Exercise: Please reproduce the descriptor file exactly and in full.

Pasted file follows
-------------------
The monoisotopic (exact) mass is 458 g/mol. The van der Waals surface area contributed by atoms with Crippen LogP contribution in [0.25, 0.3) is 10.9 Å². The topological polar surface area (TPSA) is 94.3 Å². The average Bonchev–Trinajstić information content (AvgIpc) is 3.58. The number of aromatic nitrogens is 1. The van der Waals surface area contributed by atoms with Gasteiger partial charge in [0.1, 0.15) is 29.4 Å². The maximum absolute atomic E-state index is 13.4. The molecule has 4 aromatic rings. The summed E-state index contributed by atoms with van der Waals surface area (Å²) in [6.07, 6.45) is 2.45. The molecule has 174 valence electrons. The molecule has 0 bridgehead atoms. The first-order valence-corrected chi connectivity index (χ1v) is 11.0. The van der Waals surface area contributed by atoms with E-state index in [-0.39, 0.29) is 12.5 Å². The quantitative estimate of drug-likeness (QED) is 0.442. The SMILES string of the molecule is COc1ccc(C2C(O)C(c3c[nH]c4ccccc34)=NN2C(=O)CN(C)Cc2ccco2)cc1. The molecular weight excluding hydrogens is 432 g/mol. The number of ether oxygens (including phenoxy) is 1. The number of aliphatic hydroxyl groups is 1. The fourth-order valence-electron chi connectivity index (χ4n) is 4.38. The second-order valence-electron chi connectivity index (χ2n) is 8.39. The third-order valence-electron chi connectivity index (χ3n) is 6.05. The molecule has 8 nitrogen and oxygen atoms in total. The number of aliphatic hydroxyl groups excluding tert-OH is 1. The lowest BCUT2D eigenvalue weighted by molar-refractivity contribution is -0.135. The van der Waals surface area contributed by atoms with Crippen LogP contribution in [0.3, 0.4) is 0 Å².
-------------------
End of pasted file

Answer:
The monoisotopic (exact) mass is 458 g/mol. The van der Waals surface area contributed by atoms with Crippen LogP contribution in [0.25, 0.3) is 10.9 Å². The topological polar surface area (TPSA) is 94.3 Å². The average Bonchev–Trinajstić information content (AvgIpc) is 3.58. The number of aromatic nitrogens is 1. The van der Waals surface area contributed by atoms with Gasteiger partial charge in [0.1, 0.15) is 29.4 Å². The maximum absolute atomic E-state index is 13.4. The molecule has 4 aromatic rings. The summed E-state index contributed by atoms with van der Waals surface area (Å²) in [6.07, 6.45) is 2.45. The molecule has 174 valence electrons. The molecule has 0 bridgehead atoms. The first-order valence-corrected chi connectivity index (χ1v) is 11.0. The van der Waals surface area contributed by atoms with E-state index in [-0.39, 0.29) is 12.5 Å². The quantitative estimate of drug-likeness (QED) is 0.442. The SMILES string of the molecule is COc1ccc(C2C(O)C(c3c[nH]c4ccccc34)=NN2C(=O)CN(C)Cc2ccco2)cc1. The molecular weight excluding hydrogens is 432 g/mol. The number of ether oxygens (including phenoxy) is 1. The number of aliphatic hydroxyl groups is 1. The fourth-order valence-electron chi connectivity index (χ4n) is 4.38. The second-order valence-electron chi connectivity index (χ2n) is 8.39. The third-order valence-electron chi connectivity index (χ3n) is 6.05. The molecule has 8 nitrogen and oxygen atoms in total. The number of aliphatic hydroxyl groups excluding tert-OH is 1. The lowest BCUT2D eigenvalue weighted by molar-refractivity contribution is -0.135. The van der Waals surface area contributed by atoms with Crippen LogP contribution in [0.3, 0.4) is 0 Å².